But the question remains…how does this story stack up compared to the Bible? There was creative license used here and there. With Adam searching for Eve, for example, it shows him running all over the garden, wearing himself out before he falls asleep and God creates her. That’s not in the Bible, but I felt it’s a good idea of how that may have played out for him. There were a few inconsistencies I found, though. One that sticks out is right before the flood, when it shows Noah out gathering firewood when he knew that the flood was imminent. He finds himself racing back toward the ark as the floodwaters rise around him, and only just manages to get in in time. It’s possible, of course, but I feel like Noah and his family would have stayed in the ark in those last few days, trusting God for the timing of everything, rather than running around trying to get a few more supplies. Another place I noticed was when Abraham sacrificed Isaac. That was a powerful scene, but they never had Abraham tell Isaac what was going to happen—you hear him suggest that Isaac sit on the altar, then lay down, then close his eyes…the Bible doesn’t say either way, but I’ve always read the story as if Isaac was a knowing and willing participant in the scene. Again, it’s possible; I’m just not convinced.
As a whole, though, I came away very impressed by The Adventum. They kept to the Biblical account, didn’t detract from what God was doing (and didn’t change it), and delivered an engaging, fresh look at the stories we all know and love. While younger listeners, like my sister, might find it hard to listen to because they are pulled into the scenes so much, I believe most children above 8 or 10 years old would be fine with it. One thing I appreciated was that this series is very clean—you hear that the people before the flood or in Sodom and Gomorrah are evil, but their sin is not described. And even though several babies are born, those scenes are also carefully crafted and not graphic.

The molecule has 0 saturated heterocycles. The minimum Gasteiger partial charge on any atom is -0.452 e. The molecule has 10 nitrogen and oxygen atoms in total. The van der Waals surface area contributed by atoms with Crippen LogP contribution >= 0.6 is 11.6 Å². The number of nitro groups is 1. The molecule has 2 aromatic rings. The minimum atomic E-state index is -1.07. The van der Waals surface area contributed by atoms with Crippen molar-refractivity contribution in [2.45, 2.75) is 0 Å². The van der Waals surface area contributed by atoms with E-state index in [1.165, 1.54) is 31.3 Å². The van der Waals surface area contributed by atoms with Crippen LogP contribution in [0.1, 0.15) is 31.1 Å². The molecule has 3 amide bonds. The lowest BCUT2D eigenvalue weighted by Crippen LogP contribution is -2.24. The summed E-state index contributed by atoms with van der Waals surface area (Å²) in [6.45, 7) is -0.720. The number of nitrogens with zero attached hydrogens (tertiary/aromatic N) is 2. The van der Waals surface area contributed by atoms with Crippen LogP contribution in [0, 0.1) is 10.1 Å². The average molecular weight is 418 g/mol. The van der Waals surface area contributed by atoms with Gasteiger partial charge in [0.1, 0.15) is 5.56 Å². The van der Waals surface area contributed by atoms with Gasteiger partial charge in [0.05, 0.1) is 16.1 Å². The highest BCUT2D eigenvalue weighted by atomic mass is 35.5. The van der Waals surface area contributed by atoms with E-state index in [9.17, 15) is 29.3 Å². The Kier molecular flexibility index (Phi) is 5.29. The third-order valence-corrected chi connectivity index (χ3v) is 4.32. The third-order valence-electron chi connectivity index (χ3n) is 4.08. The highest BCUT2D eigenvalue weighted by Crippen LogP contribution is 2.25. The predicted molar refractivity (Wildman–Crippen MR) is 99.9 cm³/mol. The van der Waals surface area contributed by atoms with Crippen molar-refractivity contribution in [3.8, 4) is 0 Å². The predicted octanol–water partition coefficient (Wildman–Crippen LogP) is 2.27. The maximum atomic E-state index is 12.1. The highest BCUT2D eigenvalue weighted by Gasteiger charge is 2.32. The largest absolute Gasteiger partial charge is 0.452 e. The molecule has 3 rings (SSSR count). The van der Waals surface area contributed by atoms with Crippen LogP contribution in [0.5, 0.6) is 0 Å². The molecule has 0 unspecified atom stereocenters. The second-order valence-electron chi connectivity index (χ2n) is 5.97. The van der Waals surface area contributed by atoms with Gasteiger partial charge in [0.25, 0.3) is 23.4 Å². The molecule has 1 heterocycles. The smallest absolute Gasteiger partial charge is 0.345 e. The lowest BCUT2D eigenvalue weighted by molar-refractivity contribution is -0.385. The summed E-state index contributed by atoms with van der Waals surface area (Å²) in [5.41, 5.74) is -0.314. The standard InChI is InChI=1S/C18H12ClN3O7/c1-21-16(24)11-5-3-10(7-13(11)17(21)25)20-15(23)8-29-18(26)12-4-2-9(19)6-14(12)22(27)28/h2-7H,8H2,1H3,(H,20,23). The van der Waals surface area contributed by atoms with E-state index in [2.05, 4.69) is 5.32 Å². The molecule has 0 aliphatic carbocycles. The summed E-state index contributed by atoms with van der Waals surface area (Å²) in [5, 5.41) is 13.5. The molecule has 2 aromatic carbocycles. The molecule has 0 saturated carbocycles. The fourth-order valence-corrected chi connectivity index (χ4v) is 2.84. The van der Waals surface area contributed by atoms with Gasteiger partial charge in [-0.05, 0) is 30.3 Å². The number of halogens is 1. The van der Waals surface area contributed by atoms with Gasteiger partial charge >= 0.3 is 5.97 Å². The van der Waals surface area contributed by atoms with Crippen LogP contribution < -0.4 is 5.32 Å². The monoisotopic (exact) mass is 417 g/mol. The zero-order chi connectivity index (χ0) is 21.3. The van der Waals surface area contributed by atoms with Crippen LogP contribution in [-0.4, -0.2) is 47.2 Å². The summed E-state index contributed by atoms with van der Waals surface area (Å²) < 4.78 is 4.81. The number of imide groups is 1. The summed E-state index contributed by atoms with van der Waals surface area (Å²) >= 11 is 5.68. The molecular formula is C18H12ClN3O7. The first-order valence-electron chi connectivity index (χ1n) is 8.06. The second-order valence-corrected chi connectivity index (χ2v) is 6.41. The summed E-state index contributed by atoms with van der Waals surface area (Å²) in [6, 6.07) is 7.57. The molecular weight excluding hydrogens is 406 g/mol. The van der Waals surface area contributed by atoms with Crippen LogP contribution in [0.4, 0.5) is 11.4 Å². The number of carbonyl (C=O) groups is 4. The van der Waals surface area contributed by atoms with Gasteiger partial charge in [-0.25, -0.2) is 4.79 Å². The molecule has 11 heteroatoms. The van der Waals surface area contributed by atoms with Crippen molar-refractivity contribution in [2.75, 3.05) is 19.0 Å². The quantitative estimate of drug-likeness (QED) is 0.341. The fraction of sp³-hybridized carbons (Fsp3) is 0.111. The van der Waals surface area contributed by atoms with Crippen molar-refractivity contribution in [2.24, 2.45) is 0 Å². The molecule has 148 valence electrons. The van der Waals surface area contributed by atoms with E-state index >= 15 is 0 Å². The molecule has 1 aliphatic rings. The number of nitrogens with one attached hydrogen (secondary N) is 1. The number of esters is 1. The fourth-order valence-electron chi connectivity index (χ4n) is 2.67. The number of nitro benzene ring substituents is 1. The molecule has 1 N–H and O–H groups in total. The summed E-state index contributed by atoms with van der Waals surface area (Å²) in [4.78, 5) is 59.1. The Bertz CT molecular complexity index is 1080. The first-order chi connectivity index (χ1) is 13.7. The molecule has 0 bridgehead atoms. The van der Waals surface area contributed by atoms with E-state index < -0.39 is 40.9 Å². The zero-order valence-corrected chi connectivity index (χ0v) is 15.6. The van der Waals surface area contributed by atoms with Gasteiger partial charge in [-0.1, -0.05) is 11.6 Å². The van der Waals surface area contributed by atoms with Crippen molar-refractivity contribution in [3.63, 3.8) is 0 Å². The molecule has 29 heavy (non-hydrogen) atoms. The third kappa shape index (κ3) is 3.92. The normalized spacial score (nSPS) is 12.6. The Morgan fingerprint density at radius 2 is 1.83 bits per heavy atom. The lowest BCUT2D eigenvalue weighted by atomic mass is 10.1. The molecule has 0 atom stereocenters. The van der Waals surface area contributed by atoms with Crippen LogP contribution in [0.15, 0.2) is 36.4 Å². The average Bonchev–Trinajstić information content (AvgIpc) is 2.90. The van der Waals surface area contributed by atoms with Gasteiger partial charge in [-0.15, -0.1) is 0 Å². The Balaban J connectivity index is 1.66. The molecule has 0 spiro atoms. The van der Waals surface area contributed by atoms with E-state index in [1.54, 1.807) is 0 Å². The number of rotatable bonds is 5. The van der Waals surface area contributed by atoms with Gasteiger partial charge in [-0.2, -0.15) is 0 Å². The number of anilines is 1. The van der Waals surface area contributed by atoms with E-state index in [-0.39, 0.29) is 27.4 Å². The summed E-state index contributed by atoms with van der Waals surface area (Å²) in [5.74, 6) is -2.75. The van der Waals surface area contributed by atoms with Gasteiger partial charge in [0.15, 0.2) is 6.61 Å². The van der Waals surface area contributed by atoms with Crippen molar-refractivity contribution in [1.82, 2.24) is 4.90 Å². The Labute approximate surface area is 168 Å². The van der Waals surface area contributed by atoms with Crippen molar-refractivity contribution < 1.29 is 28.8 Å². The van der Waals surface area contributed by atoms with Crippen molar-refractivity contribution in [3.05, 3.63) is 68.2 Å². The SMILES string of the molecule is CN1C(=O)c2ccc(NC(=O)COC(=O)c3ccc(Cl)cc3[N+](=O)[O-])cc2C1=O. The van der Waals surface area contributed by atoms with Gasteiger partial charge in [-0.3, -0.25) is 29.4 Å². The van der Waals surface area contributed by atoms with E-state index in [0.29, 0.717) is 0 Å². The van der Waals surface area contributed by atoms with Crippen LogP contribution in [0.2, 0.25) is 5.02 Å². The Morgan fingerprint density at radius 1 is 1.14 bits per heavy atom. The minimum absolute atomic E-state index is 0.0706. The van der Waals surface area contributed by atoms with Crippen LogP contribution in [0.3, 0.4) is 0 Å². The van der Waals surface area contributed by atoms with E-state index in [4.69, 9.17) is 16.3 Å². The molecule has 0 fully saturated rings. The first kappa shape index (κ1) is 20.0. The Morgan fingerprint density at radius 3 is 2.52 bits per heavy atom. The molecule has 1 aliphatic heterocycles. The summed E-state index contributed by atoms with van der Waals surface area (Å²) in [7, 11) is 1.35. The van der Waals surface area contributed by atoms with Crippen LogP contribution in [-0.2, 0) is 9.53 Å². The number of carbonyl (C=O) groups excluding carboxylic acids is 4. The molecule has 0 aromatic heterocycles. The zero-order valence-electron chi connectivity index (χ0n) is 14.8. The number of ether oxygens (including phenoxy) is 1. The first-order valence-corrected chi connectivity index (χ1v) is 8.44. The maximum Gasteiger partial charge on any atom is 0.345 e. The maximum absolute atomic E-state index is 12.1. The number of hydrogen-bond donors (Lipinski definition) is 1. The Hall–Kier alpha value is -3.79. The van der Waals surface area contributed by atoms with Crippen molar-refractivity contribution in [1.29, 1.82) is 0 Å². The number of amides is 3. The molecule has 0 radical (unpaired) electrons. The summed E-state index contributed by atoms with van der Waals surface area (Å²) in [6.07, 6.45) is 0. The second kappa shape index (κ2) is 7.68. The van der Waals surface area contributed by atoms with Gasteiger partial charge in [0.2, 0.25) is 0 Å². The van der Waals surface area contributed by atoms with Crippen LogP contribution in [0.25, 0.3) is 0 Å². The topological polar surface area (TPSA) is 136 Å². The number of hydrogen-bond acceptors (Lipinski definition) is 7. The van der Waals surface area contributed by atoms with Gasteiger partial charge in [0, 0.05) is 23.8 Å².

For the child, like me, who can’t get enough of audio stories (even if they don’t have a portable tape player!), I think this would be an exciting addition to their library. I thoroughly enjoyed listening to Volume 1, and I hope I’ll have a chance to hear more of them in the future!
The Adventum is available in two formats, as CDs or as a digital download. We received the digital download, which is very handy, as we can load it onto any device for easy listening. Both cost the same. Right now, both are 50% off through their website, and here is a code for free shipping within the United States: advcrew22. If you have children who enjoy listening to audio drama, don’t hesitate. Order now—you won’t regret it! Click on the image below to read more reviews of this new way to hear the Bible.